Biden’s Relief Bill May Be His Legacy

He may not do much else for the next few months. It may not matter.

Joe Biden, Jill Biden, and Vice President Kamala Harris at the inauguration. Source: ABC News

Joe Biden’s first major piece of legislation has crossed an early hurdle. On Monday, the House announced they are about to pass his COVID-19 relief bill, which includes aid to states and local governments, an extension of unemployment benefits, and the famous $1400 checks to millions of Americans. The bill remains popular among both Democrats and Republicans. 83% of all Americans want another relief bill, while 40% are concerned that the current two-trillion-dollar bill is too small. Some Republicans are almost resigned to its passage. The New York Times reported last week that no attacks on the bill have stuck, mainly because of “the fact that many of the lawmakers objecting to Mr. Biden’s proposals supported similar provisions, including direct checks to individuals, when Mr. Trump was president.”

Progressives worry that the bill may be all that Democrats are able to pass in 2021. They scoff at the frequent dismissal of proposals popular on the left by both Biden and West Virginia Senator Joe Manchin. At a town hall last week, Biden dismissed the possibility of raising the national minimum wage to $15 an hour with the latest relief bill. Manchin has opposed creating new states and ending the filibuster. The last of these is particularly irksome for many Democrats, who remembered Mitch McConnell’s endless stonewalling during Barack Obama’s eight years in office.

Every president needs to enact a significant piece of legislation in their first two years in office. This legislation must check a number of boxes. It must cut through the noise and clutter that traps so many accomplishments in a one- or two-day news cycle. Dramatic legislation must fulfill one or more of a president’s campaign promises. It must help a significant constituency who aided the president in their election. Finally, a signature bill serves as a statement to midterm voters. If the president succeeded, perhaps there is not a need to send a message of disapproval that characterizes so many of the nation’s historic midterm elections.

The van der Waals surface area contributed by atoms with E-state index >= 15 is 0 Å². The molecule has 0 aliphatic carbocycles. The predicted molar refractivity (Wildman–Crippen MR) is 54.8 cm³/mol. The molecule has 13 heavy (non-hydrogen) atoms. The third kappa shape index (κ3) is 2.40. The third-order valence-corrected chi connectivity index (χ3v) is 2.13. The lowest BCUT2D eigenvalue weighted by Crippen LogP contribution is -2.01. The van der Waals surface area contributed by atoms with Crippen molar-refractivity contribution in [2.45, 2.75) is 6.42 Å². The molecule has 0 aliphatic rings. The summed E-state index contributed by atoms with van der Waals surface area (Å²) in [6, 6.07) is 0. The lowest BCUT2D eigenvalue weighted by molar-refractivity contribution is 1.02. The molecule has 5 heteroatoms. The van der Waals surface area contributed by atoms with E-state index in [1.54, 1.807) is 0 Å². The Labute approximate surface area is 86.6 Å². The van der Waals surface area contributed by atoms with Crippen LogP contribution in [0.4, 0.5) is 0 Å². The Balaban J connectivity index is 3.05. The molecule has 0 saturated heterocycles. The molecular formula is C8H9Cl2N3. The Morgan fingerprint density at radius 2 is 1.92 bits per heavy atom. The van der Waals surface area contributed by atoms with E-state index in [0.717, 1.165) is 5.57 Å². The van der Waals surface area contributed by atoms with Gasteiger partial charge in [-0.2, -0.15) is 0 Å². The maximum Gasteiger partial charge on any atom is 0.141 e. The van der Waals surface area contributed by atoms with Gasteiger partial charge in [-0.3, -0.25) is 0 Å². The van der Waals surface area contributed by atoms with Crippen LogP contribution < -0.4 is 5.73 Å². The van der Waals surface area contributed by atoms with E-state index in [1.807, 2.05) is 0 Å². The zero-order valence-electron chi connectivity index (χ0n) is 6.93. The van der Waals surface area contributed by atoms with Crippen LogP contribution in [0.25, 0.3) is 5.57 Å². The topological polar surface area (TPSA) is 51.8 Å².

Joe Biden will not be able to accomplish these goals with the ambitious legislation that many progressives want. He only has 50 seats in the Senate. Two Democratic senators have already defined their political brands in opposition to many liberal ideas. Also, Biden clearly does not want to pressure them to do so. He has not criticized any conservative senators for their opposition to progressive bellwethers.

But the relief bill is different. If passed, it will be viewed as a key part of the American recovery from the depths of the COVID-induced recession. The recovery is likely inevitable, as vaccines, pent-up demand, and money from earlier relief bills will bolster the economy in the second half of 2021. By passing a relief bill, Biden may not convince economists that his actions helped save the country and create prosperity. But he will be able to convince many voters who are only paying attention to politics in passing. “Biden passes big law” and “Economy gets better” will be two tangentially connected news stories that will give Biden a boost in 2022.

Joe Biden may be able to pass more significant legislation during his first two years in office. He has more chances at budget reconciliation. Republicans such as Mitt Romney have signaled a willingness to work with him on issues like raising the minimum wage and introducing child allowances. But getting this bill done now will ensure that he is not tripped up by future events or rogue conservative Democrats. He will have accomplished something that helps Americans and makes a material impact on their lives. That may be enough for the party in 2022.

I’m a writer interested in the intersections of history, ideas, and politics. I publish every week. www.twitter.com/medlinwrites

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